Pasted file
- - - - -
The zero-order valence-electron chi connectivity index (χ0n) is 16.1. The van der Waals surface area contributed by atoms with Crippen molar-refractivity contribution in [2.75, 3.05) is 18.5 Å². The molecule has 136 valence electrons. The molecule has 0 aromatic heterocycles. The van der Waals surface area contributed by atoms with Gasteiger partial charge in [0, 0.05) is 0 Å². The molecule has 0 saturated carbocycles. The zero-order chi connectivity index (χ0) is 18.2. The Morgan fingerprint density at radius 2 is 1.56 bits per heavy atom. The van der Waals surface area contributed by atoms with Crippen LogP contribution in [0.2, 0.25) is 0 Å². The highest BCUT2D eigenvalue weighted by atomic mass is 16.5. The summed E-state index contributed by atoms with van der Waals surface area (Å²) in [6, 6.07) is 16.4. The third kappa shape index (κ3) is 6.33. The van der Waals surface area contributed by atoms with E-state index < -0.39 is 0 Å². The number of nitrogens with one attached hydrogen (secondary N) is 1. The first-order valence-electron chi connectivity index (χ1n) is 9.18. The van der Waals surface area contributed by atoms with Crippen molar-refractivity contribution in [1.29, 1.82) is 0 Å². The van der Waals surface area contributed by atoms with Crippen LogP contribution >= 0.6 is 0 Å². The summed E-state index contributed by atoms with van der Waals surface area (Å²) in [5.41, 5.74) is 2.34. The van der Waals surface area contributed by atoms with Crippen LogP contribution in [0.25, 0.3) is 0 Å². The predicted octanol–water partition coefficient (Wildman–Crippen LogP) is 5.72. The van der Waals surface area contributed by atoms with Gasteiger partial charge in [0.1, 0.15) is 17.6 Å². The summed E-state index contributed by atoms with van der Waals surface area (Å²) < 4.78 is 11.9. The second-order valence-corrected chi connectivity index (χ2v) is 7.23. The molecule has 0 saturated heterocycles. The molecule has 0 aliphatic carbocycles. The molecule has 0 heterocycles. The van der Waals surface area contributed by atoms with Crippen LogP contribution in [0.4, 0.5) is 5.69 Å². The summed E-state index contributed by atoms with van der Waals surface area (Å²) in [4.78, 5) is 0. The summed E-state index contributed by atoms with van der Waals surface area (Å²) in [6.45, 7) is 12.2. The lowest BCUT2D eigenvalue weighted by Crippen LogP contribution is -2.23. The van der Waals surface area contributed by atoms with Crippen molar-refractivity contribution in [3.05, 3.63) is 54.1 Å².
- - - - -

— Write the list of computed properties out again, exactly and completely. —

The zero-order valence-electron chi connectivity index (χ0n) is 16.1. The van der Waals surface area contributed by atoms with Crippen molar-refractivity contribution in [2.75, 3.05) is 18.5 Å². The molecule has 136 valence electrons. The molecule has 0 aromatic heterocycles. The van der Waals surface area contributed by atoms with Gasteiger partial charge in [0, 0.05) is 0 Å². The molecule has 0 saturated carbocycles. The zero-order chi connectivity index (χ0) is 18.2. The Morgan fingerprint density at radius 2 is 1.56 bits per heavy atom. The van der Waals surface area contributed by atoms with Crippen LogP contribution in [0.2, 0.25) is 0 Å². The highest BCUT2D eigenvalue weighted by atomic mass is 16.5. The summed E-state index contributed by atoms with van der Waals surface area (Å²) in [6, 6.07) is 16.4. The third kappa shape index (κ3) is 6.33. The van der Waals surface area contributed by atoms with E-state index < -0.39 is 0 Å². The number of nitrogens with one attached hydrogen (secondary N) is 1. The first-order valence-electron chi connectivity index (χ1n) is 9.18. The van der Waals surface area contributed by atoms with Crippen molar-refractivity contribution in [1.29, 1.82) is 0 Å². The van der Waals surface area contributed by atoms with Crippen LogP contribution >= 0.6 is 0 Å². The summed E-state index contributed by atoms with van der Waals surface area (Å²) in [5.41, 5.74) is 2.34. The van der Waals surface area contributed by atoms with Crippen LogP contribution in [0.25, 0.3) is 0 Å². The predicted octanol–water partition coefficient (Wildman–Crippen LogP) is 5.72. The van der Waals surface area contributed by atoms with Gasteiger partial charge in [0.1, 0.15) is 17.6 Å². The summed E-state index contributed by atoms with van der Waals surface area (Å²) < 4.78 is 11.9. The second-order valence-corrected chi connectivity index (χ2v) is 7.23. The molecule has 0 saturated heterocycles. The molecule has 0 aliphatic carbocycles. The molecule has 0 heterocycles. The van der Waals surface area contributed by atoms with Crippen LogP contribution in [0.4, 0.5) is 5.69 Å². The summed E-state index contributed by atoms with van der Waals surface area (Å²) in [4.78, 5) is 0. The summed E-state index contributed by atoms with van der Waals surface area (Å²) in [6.45, 7) is 12.2. The lowest BCUT2D eigenvalue weighted by Crippen LogP contribution is -2.23. The van der Waals surface area contributed by atoms with Crippen molar-refractivity contribution in [3.05, 3.63) is 54.1 Å².